A few nights ago, I was having a conversation with my wife about motivating team members. She was talking about her team, a sales force of about 25-30 people, and what motivates them. Her conclusion was that, yes, while money (a bonus for reaching a goal) is a factor, often, just recognition for doing good work is motivating in-and-of itself…without the money attached to it.

I asked if the same was true for people in her position, at her level, and she said that,

“Yes, it was true, but the recognition didn’t happen that often… probably because most of the people at her level in the company are pretty self-actualized, and didn’t need to be stroked to perform well.”

My response, jokingly, was that “self-actualized people need love, too!”

I was joking, then after thinking about it for a minute, wrote that phrase (self-actualized people need love, too!) on the chalkboard in our home… the place where I put my ideas for blog posts.

pyramidWe all have these people (assistant coaches and players) in our programs… the people that fly under the radar… that can handle things well…. that are self-starters and self-motivated… that don’t demand a lot of attention… and that consistently perform above expectations.

It is easy to fall into the habit of expending large chunks of your energy dealing with the “needy” folks in your program… knowing that the above mentioned group will be “just fine” because they are self-actualized, self-starters, or self-motivated. And, they will be “just fine”… but probably could be better… maybe even “really good” or “really great” with a few simple, kind words of appreciation and recognition for doing good work.

It really is an easy thing to do that does not take a lot of time or effort or money…. Who are those people in your program, and how can you recognize them?

I can do much better in this area…

I Can Do More!

Related Posts:

You Can Do More… your brain is lying to you…. Don’t Believe It!

Jeff Floyd – youcandomore1@yahoo.com

DI

Good coaches are good teachers.

I cannot tell you how many times I have been listening to someone in education discuss the next “new/ big thing” and think to myself “We (coaches) have been doing that for years

Differentiated Instruction is the new hot topic…. It is a philosophy for effective teaching that involves providing different students with different avenues to learning, often in the same classroom. Differentiation means tailoring instruction to meet individual needs. You probably have read about it, or even had a professional development session on the topic.

Differentiated Instruction is often characterized by:

  • Flexible grouping
  • Continual assessment
  • Allowing for different learning styles
  • Understanding and allowing for different readiness levels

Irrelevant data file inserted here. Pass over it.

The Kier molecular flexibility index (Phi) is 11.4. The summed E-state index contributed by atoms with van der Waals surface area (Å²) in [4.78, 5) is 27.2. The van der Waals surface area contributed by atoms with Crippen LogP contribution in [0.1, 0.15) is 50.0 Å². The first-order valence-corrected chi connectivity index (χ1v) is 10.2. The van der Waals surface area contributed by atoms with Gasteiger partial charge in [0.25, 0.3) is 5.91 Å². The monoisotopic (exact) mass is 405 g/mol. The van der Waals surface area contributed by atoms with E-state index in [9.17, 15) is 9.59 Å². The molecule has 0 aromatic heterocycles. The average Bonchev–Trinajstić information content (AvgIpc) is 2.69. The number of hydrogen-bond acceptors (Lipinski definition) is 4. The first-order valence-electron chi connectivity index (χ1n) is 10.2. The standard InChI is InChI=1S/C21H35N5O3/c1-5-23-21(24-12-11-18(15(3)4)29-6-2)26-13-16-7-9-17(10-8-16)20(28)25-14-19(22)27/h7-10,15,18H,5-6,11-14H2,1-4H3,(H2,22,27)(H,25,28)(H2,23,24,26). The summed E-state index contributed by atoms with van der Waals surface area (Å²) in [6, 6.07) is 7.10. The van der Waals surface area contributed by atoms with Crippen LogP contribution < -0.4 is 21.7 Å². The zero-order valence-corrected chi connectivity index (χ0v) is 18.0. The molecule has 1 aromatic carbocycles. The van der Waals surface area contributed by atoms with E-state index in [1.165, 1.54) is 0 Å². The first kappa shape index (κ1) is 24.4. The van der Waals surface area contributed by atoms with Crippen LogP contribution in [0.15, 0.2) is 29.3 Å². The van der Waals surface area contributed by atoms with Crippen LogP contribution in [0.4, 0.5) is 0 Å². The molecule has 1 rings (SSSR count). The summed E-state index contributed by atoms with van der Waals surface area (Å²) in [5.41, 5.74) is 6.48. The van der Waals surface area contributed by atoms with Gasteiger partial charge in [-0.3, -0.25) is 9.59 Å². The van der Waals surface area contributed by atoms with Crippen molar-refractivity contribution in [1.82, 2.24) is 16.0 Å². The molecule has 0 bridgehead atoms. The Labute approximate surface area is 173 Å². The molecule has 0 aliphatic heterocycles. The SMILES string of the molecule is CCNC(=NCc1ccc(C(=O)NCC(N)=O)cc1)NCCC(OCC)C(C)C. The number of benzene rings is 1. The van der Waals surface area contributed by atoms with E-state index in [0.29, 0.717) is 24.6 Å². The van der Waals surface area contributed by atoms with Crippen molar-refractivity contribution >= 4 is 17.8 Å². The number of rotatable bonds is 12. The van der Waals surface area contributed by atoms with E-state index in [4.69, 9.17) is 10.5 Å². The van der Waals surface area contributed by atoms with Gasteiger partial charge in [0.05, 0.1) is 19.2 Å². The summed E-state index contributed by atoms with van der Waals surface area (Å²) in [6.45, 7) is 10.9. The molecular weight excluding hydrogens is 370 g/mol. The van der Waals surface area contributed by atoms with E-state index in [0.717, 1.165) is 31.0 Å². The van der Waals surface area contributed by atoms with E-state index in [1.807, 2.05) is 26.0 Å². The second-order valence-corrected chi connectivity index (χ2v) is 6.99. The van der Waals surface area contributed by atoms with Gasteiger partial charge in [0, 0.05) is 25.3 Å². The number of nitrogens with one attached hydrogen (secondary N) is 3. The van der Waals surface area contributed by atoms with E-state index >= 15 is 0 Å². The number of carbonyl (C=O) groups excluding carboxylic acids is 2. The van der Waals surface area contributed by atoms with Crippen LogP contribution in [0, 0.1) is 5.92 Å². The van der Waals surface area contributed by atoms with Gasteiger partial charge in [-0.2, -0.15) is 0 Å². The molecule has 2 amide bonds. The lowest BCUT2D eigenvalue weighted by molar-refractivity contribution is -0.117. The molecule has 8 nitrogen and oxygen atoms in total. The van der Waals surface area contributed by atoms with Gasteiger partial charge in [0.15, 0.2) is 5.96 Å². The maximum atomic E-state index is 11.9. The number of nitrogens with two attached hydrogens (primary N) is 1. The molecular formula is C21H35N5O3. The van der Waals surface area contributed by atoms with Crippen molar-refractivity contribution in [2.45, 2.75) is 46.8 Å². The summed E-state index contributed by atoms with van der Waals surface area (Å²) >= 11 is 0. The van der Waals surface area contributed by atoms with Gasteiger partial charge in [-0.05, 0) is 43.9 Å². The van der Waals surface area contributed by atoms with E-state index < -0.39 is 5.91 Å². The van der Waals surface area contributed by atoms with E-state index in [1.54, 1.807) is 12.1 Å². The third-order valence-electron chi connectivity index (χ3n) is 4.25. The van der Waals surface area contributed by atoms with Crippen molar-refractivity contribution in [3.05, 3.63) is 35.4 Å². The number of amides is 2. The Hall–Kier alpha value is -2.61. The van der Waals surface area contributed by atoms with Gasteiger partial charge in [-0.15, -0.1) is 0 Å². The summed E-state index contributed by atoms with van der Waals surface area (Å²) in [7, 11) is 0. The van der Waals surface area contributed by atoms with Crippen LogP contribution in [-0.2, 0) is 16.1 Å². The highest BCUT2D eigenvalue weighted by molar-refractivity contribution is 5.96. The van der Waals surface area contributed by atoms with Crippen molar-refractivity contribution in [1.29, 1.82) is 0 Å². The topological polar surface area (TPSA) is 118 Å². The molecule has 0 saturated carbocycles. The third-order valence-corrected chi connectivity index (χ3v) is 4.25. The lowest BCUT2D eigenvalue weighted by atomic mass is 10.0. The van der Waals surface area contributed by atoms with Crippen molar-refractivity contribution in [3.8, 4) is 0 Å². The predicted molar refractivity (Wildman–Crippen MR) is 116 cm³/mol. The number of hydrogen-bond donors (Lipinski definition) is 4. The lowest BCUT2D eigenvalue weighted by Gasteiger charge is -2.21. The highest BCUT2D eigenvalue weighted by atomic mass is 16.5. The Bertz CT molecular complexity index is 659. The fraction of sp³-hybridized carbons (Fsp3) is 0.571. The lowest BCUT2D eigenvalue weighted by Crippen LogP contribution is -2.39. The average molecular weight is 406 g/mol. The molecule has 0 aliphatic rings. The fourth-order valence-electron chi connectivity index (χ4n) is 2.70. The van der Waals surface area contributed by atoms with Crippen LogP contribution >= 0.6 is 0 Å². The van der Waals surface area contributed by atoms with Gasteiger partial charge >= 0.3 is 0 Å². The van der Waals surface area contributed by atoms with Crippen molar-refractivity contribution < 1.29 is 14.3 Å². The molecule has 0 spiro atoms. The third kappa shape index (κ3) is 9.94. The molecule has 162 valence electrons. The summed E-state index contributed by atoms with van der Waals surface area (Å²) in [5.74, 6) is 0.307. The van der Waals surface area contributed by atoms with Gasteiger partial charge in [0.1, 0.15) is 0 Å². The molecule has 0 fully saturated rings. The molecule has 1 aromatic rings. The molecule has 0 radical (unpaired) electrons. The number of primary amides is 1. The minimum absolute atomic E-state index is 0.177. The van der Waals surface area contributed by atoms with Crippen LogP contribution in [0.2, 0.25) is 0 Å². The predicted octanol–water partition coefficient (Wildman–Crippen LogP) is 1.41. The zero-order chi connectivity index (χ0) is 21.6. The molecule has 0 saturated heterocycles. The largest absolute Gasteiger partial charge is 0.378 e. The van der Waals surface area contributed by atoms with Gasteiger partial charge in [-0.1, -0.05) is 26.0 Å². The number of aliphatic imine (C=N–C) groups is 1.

• Independent work or projects
  • Learning Contracts

The more I hear and read about this “new” concept, the more I think that this sounds like my (or a typical) Strength and Conditioning class or practice field.

IMG_4267 2

In the weight room:

I am sure we can all think of the same type of high quality teaching and learning, using Differentiated Instruction techniques, that takes place daily on your practice field.

Good coaches are good teachers.

Always have been… always will be.

You Can Do More… your brain is lying to you…. Don’t Believe It!

Jeff Floyd – youcandomore1@yahoo.com

Your Toolbox

My father was many things (US Marine, WWII vet of the Pacific Campaign) but a skilled carpenter, handyman, craftsmen he was NOT. Although he never scrimped on material, his attempts at various projects were usually laughable, amateurish, and cobbled together…. not masterpieces in any sense of the word.

My dad literally had one small toolbox that contained:

toolbox

  • 1 phillips head screwdriver, 1 flat head
  • 1 pair of pliers
  • 1 pair of vice grips (his “go-to” tool)
  • 1 regular (small) hammer, 1 ball peen hammer
  • 1 hand saw for wood, 1 hack saw for metal

And little else.

So while he often courageously attempted ambitious projects, with little or no instructions, and only a meager set of tools at his disposal, the results usually came up far short of his expectations.

When I told a lifelong friend (who knew my father and witnessed his “handiwork”) that I had just finished installing built in cabinets and closets in our bedroom, adding a sliding factory door, and laying hardwood floor in our loft, he looked at me and asked “since when did you become so handy?”

Here is the difference between my father and me… I am not smarter, nor do I use better materials. The main difference is that I have more tools in my toolbox, and availability to better instructions.

I have two large cases full of tools… sets of wrenches, power tools, tools for measuring, cutting, fastening, etc. I also have access to great instructions for any project I tackle via the Internet.

As coaches we all have similar “material” (our squad) but some of us have more tools at our disposal. A craftsman has to have the correct tools to create a masterpiece.

What tools do you have in your coaching “toolbox”?  Here are some that have helped me be a more efficient and effective coach:

All told, the links listed above have been downloaded over 10,000 times by coaches all over the world. I am not suggesting these are all or the best tools out there… but plenty of tools ARE out there… and fairly easy to find.

Create a masterpiece!

You Can Do More… your brain is lying to you…. Don’t Believe It!

Jeff Floyd – youcandomore1@yahoo.com